Home / What We Won for Free Expression at the Supreme Court of Canada

What We Won for Free Expression at the Supreme Court of Canada

In an important victory for free expression rights, the Supreme Court of Canada has issued strong rulings supporting the broad scope of Ontario’s anti-SLAPP suit law. The BCCLA intervened in these significant court cases to support freedom of expression and to discourage litigation by powerful private actors that curbs the free expression of citizens in important public interest debates. The BCCLA was represented by pro bono counsel Maia Tsurumi, Barrister and Solicitor, and Peter Kolla of Goodmans LLP. Peter Kolla, reflects on the importance of these cases.

On September 10, 2020, the Supreme Court of Canada released its decisions in 1704604 Ontario Ltd. v. Pointes Protection Association and Bent v. Platnick. These cases addressed the Supreme Court of Canada’s interpretation of Ontario’s “anti-SLAPP” legislation.  Strategic lawsuits against public participation, known by the acronym “SLAPPs”, are legal proceedings brought not to advance a real claim, but rather to try to chill freedom of expression and prevent people from participating in public debates on matters of public interest.

Recognizing the harm caused by SLAPPs to freedom of expression on matters of public interest, the governments of Ontario, British Columbia and Quebec have passed laws aimed at stopping SLAPPs. These laws, known as anti-SLAPP legislation, provide defendants with an expeditious route to have those lawsuits dismissed at an early stage. 

The BCCLA has long been a proponent of anti-SLAPP legislation.  When two cases about the interpretation of Ontario’s anti-SLAPP legislation were heard by the Supreme Court in November of 2019, the BCCLA intervened in the proceedings in support of a robust interpretation of the legislation that would provide broad protection to freedom of expression on matters of public interest.  These cases were the first time that the Supreme Court, Canada’s highest court, has interpreted anti-SLAPP legislation.

In its decisions, and in particular the Pointes Protection case where a unanimous Supreme Court set out the principles for how to interpret the Ontario legislation at issue, the Supreme Court powerfully endorsed the importance of protecting freedom of expression on matters of public interest

Important aspects of the Supreme Court’s analysis were consistent with the points argued by the BCCLA, which focused its submissions exclusively on the interpretation of the weighing provision in s. 137(4)(b) of the Courts of Justice Act.  The Supreme Court in Pointes Protection called that weighing provision “the heart of the legislation”, the “crux of the analysis”, and the “core” and “key portion” of the analysis.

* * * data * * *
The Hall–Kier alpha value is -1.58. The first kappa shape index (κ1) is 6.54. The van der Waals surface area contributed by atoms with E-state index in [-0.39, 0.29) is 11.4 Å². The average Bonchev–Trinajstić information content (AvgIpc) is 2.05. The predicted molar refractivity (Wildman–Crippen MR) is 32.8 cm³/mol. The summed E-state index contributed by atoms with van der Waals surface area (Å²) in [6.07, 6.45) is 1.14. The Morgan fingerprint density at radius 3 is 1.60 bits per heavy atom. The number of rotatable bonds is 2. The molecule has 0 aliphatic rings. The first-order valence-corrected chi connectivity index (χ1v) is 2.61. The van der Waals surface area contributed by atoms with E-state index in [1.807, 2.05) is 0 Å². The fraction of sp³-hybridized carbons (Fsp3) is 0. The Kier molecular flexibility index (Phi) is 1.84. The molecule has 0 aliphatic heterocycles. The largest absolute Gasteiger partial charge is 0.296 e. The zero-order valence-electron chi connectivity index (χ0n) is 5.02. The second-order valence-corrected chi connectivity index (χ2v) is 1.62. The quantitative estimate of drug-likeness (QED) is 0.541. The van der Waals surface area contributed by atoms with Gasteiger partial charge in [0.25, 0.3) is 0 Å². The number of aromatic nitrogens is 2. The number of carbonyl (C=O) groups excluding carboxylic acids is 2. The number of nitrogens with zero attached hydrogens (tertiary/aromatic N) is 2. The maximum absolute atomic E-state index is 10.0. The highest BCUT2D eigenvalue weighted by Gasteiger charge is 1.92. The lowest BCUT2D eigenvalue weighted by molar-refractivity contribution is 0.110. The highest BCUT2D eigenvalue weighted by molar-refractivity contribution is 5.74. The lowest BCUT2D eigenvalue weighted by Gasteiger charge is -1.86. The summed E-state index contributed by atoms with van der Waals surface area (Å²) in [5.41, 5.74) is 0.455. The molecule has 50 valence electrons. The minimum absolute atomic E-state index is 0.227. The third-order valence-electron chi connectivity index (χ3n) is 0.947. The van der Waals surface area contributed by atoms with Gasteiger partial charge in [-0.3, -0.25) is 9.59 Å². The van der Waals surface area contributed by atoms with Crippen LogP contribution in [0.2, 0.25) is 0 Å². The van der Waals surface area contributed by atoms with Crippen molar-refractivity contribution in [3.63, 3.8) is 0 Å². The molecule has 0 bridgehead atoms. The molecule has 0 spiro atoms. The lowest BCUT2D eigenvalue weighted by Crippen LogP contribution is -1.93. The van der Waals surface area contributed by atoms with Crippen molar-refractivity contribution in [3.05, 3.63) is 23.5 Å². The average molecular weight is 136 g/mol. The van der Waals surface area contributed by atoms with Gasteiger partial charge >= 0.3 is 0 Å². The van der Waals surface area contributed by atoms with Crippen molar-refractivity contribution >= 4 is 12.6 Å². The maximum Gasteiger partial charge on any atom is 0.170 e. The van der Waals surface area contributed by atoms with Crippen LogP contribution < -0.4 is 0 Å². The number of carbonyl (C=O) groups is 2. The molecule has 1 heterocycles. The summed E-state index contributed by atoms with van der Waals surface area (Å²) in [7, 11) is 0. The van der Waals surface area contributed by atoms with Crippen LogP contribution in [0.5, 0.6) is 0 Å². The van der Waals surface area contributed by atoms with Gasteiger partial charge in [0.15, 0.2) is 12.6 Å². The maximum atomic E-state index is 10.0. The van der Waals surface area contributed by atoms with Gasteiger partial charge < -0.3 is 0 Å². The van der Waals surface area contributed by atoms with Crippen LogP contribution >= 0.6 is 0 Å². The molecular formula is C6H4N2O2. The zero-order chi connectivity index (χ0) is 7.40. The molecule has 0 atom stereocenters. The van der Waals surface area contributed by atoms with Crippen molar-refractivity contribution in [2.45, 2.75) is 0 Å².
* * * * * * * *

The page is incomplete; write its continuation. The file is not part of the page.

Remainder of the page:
The Supreme Court specifically noted that the BCCLA had argued that this provision, which requires that two separate public interests be weighed against each other, should not be called a “balancing exercise”.  The BCCLA argued the express statutory language did not seek to balance those two public interests (which would undermine the protection to freedom of expression on matters of public interests), but rather to weigh them and if they are equally balanced then the expression wins.  The Supreme Court agreed, holding:

Here, the provision expressly requires that one consideration “outweig[h]” the other. I am of the view that this is substantively different than if the statute had required that the two considerations be balanced against one another. The difference can be illustrated by the following quantification of weighing and balancing: where one factor must outweigh the other, the ratio between the two must be at least 51/49; in contrast, where one factor must be balanced against the other, a ratio of 50/50, or even 45/55, might be sufficient for a judge to rule in favour of the former. The word “outweighs” necessarily precludes such a conclusion. [emphasis in original]

The Supreme Court’s ruling was also consistent with other points argued by the BCCLA. 

The BCCLA had argued that it was incorrect to supplanted the weighing exercise required by the legislation with four “indicia of a SLAPP suit”, as that would incorrectly curtail the broad protection to freedom of expression on matters of public interest set out in the legislation.  The Supreme Court’s decision said that that such indicia must be tethered to the text of the statute, and articulated a broad range of factors – not just four – that could be considered in the weighing exercise. 

The BCCLA also  argued that the Supreme Court should adopt an approach to the weighing analysis by assessing, on a spectrum from low to high, the two public interests.  The Supreme Court used the “spectrum” language in performing the weighing analysis. 

Finally, the BCCLA had argued that it was proper for courts when conducting the weighing analysis to look at the motive and quality of the expression at issue, and the Supreme Court’s decision is consistent with that position.

Hopefully the Supreme Court’s decision will have two additional effects.  First, it could encourage other provincial governments to pass laws protecting freedom of expression on matters of public interest.  Second, it could encourage people to speak out on matters of public interest, with less fear that they will be targeted by a SLAPP lawsuit as a result of their expression. 

As Justice Suzanne Côté held for the Supreme Court in the unanimous ruling  in Pointes Protection, in a passage that highlights the importance of freedom of expression, “Strengthening the integrity of the justice system by encouraging truthful and open testimony is inextricably linked to the freedom of participants to express themselves in the forums concerned without fear of retribution.”